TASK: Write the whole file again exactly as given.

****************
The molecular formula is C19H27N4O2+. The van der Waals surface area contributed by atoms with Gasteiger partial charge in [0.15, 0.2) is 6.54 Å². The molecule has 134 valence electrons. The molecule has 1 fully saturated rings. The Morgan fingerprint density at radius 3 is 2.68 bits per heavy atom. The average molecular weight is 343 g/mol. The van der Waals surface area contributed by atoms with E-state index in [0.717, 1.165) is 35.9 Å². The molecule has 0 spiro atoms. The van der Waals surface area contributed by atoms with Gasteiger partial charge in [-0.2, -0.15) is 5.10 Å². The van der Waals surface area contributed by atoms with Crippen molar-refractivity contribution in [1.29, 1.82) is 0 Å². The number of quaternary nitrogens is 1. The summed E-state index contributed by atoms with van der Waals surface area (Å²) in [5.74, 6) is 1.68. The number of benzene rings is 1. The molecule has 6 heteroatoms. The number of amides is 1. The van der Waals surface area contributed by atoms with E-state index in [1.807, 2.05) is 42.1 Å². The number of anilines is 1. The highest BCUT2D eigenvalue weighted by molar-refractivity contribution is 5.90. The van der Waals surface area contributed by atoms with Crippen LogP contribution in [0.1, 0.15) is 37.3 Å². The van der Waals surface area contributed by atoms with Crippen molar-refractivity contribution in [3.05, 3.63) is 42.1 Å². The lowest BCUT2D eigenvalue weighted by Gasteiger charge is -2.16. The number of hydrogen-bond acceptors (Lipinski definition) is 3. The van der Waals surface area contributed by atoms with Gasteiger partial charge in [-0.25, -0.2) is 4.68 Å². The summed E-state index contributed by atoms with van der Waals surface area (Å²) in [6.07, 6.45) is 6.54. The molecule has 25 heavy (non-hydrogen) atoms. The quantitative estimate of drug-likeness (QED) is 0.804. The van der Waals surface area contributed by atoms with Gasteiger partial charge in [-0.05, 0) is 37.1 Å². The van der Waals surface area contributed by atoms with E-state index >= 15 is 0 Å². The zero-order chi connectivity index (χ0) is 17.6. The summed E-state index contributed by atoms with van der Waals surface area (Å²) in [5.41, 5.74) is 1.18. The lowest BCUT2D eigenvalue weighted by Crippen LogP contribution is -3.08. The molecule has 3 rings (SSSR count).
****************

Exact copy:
The molecular formula is C19H27N4O2+. The van der Waals surface area contributed by atoms with Gasteiger partial charge in [0.15, 0.2) is 6.54 Å². The molecule has 134 valence electrons. The molecule has 1 fully saturated rings. The Morgan fingerprint density at radius 3 is 2.68 bits per heavy atom. The average molecular weight is 343 g/mol. The van der Waals surface area contributed by atoms with E-state index in [0.717, 1.165) is 35.9 Å². The molecule has 0 spiro atoms. The van der Waals surface area contributed by atoms with Gasteiger partial charge in [-0.2, -0.15) is 5.10 Å². The van der Waals surface area contributed by atoms with Crippen molar-refractivity contribution in [1.29, 1.82) is 0 Å². The number of quaternary nitrogens is 1. The summed E-state index contributed by atoms with van der Waals surface area (Å²) in [5.74, 6) is 1.68. The number of benzene rings is 1. The molecule has 6 heteroatoms. The number of amides is 1. The van der Waals surface area contributed by atoms with E-state index in [1.807, 2.05) is 42.1 Å². The number of anilines is 1. The highest BCUT2D eigenvalue weighted by molar-refractivity contribution is 5.90. The van der Waals surface area contributed by atoms with Crippen LogP contribution in [0.1, 0.15) is 37.3 Å². The van der Waals surface area contributed by atoms with Crippen molar-refractivity contribution in [3.05, 3.63) is 42.1 Å². The lowest BCUT2D eigenvalue weighted by Gasteiger charge is -2.16. The number of hydrogen-bond acceptors (Lipinski definition) is 3. The van der Waals surface area contributed by atoms with Gasteiger partial charge in [-0.25, -0.2) is 4.68 Å². The summed E-state index contributed by atoms with van der Waals surface area (Å²) in [6.07, 6.45) is 6.54. The molecule has 25 heavy (non-hydrogen) atoms. The quantitative estimate of drug-likeness (QED) is 0.804. The van der Waals surface area contributed by atoms with Gasteiger partial charge in [-0.05, 0) is 37.1 Å². The van der Waals surface area contributed by atoms with E-state index >= 15 is 0 Å². The zero-order chi connectivity index (χ0) is 17.6. The summed E-state index contributed by atoms with van der Waals surface area (Å²) in [5.41, 5.74) is 1.18. The lowest BCUT2D eigenvalue weighted by Crippen LogP contribution is -3.08. The molecule has 3 rings (SSSR count).